Cladius brullei - Brulle's Knucklehorn

According to Prous et al, 2019, there is currently no reliable key or species treatment available for this genus and this species is inseparable from Cladius compressicornis. The description follows Benson.

The head is dulled by fine durface sculpture or hair-warts. The wings are infuscate and the abdomen black usually with a brown spot in the middle of the first tergite. The median facial fovea between the antennae is separated from the frontal basin above by an unbroken ridge.

Larvae of Cladius brullei feed on brambles especially raspberry and also mountain ash. Also recently found on hawthorn. Early instars are pale green with a black head. Prior to moulting, larvae may temporarily cease feeding becoming off-white as the alimentary canal empties. The final instar has a reddish head with a broad dark patch on the vertex and a dark band between the eyes. The torso is pale beneath and dark olive greenish-black above.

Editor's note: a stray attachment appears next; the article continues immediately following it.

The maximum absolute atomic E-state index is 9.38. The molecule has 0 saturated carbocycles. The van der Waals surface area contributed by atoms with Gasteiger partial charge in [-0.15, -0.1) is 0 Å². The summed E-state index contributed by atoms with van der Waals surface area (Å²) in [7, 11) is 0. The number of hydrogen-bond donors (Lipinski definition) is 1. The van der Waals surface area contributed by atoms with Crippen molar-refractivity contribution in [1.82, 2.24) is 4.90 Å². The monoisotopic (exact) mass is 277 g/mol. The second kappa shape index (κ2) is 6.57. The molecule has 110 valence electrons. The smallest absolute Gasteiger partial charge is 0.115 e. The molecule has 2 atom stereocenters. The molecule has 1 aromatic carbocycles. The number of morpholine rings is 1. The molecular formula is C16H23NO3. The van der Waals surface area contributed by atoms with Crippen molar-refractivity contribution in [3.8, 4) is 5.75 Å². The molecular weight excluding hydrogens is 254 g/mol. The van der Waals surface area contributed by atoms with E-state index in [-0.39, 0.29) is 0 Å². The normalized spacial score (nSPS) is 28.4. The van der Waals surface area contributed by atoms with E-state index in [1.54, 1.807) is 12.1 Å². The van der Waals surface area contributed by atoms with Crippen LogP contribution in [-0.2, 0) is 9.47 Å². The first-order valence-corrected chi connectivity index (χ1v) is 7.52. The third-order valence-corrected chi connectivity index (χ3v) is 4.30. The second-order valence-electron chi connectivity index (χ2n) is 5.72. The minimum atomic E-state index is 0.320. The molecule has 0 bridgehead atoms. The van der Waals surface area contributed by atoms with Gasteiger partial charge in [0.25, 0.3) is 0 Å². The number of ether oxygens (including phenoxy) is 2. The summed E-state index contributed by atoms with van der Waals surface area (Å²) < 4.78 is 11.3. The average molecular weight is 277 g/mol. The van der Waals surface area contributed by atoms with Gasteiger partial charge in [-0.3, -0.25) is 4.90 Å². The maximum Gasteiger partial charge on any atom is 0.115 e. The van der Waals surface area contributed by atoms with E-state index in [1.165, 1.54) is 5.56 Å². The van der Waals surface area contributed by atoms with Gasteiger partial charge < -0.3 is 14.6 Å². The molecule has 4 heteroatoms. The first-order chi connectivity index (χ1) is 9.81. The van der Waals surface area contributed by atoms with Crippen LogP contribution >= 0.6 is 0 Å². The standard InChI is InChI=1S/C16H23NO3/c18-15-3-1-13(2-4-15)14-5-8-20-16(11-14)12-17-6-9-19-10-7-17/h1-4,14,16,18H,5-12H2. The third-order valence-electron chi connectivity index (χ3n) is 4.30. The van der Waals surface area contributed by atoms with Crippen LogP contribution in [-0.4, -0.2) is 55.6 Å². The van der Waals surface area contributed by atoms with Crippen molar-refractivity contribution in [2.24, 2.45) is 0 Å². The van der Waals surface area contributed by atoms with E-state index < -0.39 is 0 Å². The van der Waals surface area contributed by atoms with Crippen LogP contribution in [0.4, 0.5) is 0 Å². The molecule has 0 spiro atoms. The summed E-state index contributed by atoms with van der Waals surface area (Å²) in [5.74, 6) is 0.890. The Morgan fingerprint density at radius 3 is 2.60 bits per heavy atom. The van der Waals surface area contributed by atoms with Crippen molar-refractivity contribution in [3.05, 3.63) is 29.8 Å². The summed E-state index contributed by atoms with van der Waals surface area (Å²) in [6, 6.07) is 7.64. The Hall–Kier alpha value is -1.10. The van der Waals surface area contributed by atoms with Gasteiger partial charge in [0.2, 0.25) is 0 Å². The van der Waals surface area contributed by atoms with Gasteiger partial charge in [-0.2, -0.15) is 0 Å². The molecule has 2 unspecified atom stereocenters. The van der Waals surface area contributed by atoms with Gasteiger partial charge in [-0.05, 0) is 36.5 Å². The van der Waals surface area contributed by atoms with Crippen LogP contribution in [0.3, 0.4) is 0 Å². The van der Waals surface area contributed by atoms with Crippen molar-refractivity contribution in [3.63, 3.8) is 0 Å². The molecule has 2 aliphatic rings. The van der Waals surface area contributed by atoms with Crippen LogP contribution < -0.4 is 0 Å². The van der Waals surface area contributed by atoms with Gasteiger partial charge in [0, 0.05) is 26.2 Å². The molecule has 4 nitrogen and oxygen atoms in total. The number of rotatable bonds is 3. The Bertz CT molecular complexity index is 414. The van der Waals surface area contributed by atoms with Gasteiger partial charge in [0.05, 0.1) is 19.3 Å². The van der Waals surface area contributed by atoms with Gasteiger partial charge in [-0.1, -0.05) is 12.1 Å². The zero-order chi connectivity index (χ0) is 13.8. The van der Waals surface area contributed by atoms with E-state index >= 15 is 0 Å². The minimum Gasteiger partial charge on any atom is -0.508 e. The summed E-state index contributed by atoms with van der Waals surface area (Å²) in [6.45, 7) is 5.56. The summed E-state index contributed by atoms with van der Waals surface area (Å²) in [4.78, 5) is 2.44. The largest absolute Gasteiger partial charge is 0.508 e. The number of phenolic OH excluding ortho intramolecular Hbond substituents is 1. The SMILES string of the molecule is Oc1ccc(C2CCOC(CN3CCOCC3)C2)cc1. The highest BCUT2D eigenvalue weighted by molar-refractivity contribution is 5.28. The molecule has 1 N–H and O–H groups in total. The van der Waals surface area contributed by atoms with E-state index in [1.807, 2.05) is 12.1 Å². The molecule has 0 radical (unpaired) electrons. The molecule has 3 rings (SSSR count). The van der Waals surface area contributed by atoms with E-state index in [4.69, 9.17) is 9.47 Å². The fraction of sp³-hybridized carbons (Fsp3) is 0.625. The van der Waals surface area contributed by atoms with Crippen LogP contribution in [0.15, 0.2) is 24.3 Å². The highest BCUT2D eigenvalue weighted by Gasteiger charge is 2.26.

Jump to other Cladius species

Size: 4.5 - 7mm

Status: Common

Distribution: England, Scotland, Wales, Ireland

Flight period: Bivoltine, May to September (multivoltine in hot years)

Plant associations: Rubus spp., esp. Rubus idaeus, Sorbus aucuparia and Crataegus sp. (brambles, esp. raspberry, mountain ash and hawthorn)


Benson, R.B., 1952. Handbooks for the Identification of British Insects. Hymenoptera, Symphyta, Vol 6, Section 2(a-c), Royal Entomological Society, London

Liston A, Knight G, Sheppard D, Broad G, Livermore L (2014) Checklist of British and Irish Hymenoptera - Sawflies, ‘Symphyta’. Biodiversity Data Journal 2: e1168.

Prous, M., Liston, A., Kramp, K., Savina, H., Vårdal, H. and Taeger, A., 2019. The West Palaearctic genera of Nematinae (Hymenoptera, Tenthredinidae). ZooKeys, 875, p.63.